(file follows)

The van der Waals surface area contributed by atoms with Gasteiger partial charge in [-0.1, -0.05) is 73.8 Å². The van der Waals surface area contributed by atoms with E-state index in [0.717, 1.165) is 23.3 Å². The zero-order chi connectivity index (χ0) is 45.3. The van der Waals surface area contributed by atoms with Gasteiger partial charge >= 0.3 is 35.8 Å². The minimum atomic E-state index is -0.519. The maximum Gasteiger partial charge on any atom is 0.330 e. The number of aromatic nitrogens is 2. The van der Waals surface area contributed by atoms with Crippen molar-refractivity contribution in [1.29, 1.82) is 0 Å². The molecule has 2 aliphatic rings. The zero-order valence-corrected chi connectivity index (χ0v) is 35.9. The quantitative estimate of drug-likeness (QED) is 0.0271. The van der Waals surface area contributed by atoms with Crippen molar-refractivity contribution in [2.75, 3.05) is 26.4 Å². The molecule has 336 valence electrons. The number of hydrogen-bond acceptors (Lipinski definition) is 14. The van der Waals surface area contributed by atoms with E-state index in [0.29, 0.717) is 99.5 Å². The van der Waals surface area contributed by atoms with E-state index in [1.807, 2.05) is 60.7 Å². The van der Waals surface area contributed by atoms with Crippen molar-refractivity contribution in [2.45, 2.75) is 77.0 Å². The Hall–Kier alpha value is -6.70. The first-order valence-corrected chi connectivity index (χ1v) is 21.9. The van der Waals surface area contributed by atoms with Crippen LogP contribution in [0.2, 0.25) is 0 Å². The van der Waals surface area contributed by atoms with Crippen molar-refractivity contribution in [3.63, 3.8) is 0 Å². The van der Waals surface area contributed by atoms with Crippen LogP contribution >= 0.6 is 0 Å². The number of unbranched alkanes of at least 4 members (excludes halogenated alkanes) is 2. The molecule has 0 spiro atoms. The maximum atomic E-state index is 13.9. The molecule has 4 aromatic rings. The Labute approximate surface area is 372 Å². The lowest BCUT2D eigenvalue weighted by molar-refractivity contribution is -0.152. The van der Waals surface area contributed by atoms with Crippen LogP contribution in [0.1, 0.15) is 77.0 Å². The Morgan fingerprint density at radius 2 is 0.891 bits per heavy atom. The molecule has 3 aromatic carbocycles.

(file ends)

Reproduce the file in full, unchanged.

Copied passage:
The van der Waals surface area contributed by atoms with Gasteiger partial charge in [-0.1, -0.05) is 73.8 Å². The van der Waals surface area contributed by atoms with E-state index in [0.717, 1.165) is 23.3 Å². The zero-order chi connectivity index (χ0) is 45.3. The van der Waals surface area contributed by atoms with Gasteiger partial charge >= 0.3 is 35.8 Å². The minimum atomic E-state index is -0.519. The maximum Gasteiger partial charge on any atom is 0.330 e. The number of aromatic nitrogens is 2. The van der Waals surface area contributed by atoms with Crippen molar-refractivity contribution in [1.29, 1.82) is 0 Å². The molecule has 2 aliphatic rings. The zero-order valence-corrected chi connectivity index (χ0v) is 35.9. The quantitative estimate of drug-likeness (QED) is 0.0271. The van der Waals surface area contributed by atoms with Crippen molar-refractivity contribution in [2.75, 3.05) is 26.4 Å². The molecule has 336 valence electrons. The number of hydrogen-bond acceptors (Lipinski definition) is 14. The van der Waals surface area contributed by atoms with E-state index in [0.29, 0.717) is 99.5 Å². The van der Waals surface area contributed by atoms with E-state index in [1.807, 2.05) is 60.7 Å². The van der Waals surface area contributed by atoms with Crippen molar-refractivity contribution in [2.45, 2.75) is 77.0 Å². The Hall–Kier alpha value is -6.70. The first-order valence-corrected chi connectivity index (χ1v) is 21.9. The van der Waals surface area contributed by atoms with Crippen LogP contribution in [0.2, 0.25) is 0 Å². The van der Waals surface area contributed by atoms with Crippen molar-refractivity contribution in [3.63, 3.8) is 0 Å². The van der Waals surface area contributed by atoms with Crippen LogP contribution >= 0.6 is 0 Å². The number of unbranched alkanes of at least 4 members (excludes halogenated alkanes) is 2. The molecule has 0 spiro atoms. The maximum atomic E-state index is 13.9. The molecule has 4 aromatic rings. The Labute approximate surface area is 372 Å². The lowest BCUT2D eigenvalue weighted by molar-refractivity contribution is -0.152. The van der Waals surface area contributed by atoms with Crippen LogP contribution in [0.1, 0.15) is 77.0 Å². The Morgan fingerprint density at radius 2 is 0.891 bits per heavy atom. The molecule has 3 aromatic carbocycles.